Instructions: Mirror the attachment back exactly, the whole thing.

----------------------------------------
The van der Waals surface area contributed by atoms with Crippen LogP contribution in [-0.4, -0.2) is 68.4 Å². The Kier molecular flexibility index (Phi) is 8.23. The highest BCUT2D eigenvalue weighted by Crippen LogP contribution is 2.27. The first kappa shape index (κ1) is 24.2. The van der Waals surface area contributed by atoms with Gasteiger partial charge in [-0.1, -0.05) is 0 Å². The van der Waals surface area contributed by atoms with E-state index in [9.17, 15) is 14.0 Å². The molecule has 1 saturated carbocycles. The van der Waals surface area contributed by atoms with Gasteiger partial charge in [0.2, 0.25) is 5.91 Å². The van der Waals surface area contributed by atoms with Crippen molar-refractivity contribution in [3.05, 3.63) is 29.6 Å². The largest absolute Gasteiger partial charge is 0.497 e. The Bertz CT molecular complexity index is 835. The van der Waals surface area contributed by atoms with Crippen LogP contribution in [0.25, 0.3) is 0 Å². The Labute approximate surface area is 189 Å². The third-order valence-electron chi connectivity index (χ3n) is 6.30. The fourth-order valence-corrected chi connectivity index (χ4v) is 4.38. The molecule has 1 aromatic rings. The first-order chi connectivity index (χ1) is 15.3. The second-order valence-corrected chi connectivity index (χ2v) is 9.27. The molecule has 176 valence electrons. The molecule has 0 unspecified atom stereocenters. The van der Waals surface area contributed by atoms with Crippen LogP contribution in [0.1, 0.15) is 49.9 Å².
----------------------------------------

The van der Waals surface area contributed by atoms with Crippen LogP contribution in [-0.4, -0.2) is 68.4 Å². The Kier molecular flexibility index (Phi) is 8.23. The highest BCUT2D eigenvalue weighted by Crippen LogP contribution is 2.27. The first kappa shape index (κ1) is 24.2. The van der Waals surface area contributed by atoms with Gasteiger partial charge in [-0.1, -0.05) is 0 Å². The van der Waals surface area contributed by atoms with E-state index in [9.17, 15) is 14.0 Å². The molecule has 1 saturated carbocycles. The van der Waals surface area contributed by atoms with Gasteiger partial charge in [0.2, 0.25) is 5.91 Å². The van der Waals surface area contributed by atoms with Crippen molar-refractivity contribution in [3.05, 3.63) is 29.6 Å². The largest absolute Gasteiger partial charge is 0.497 e. The Bertz CT molecular complexity index is 835. The van der Waals surface area contributed by atoms with Crippen LogP contribution in [0.25, 0.3) is 0 Å². The Labute approximate surface area is 189 Å². The third-order valence-electron chi connectivity index (χ3n) is 6.30. The fourth-order valence-corrected chi connectivity index (χ4v) is 4.38. The molecule has 1 aromatic rings. The first-order chi connectivity index (χ1) is 15.3. The second-order valence-corrected chi connectivity index (χ2v) is 9.27. The molecule has 176 valence electrons. The molecule has 0 unspecified atom stereocenters. The van der Waals surface area contributed by atoms with Crippen LogP contribution in [0.1, 0.15) is 49.9 Å².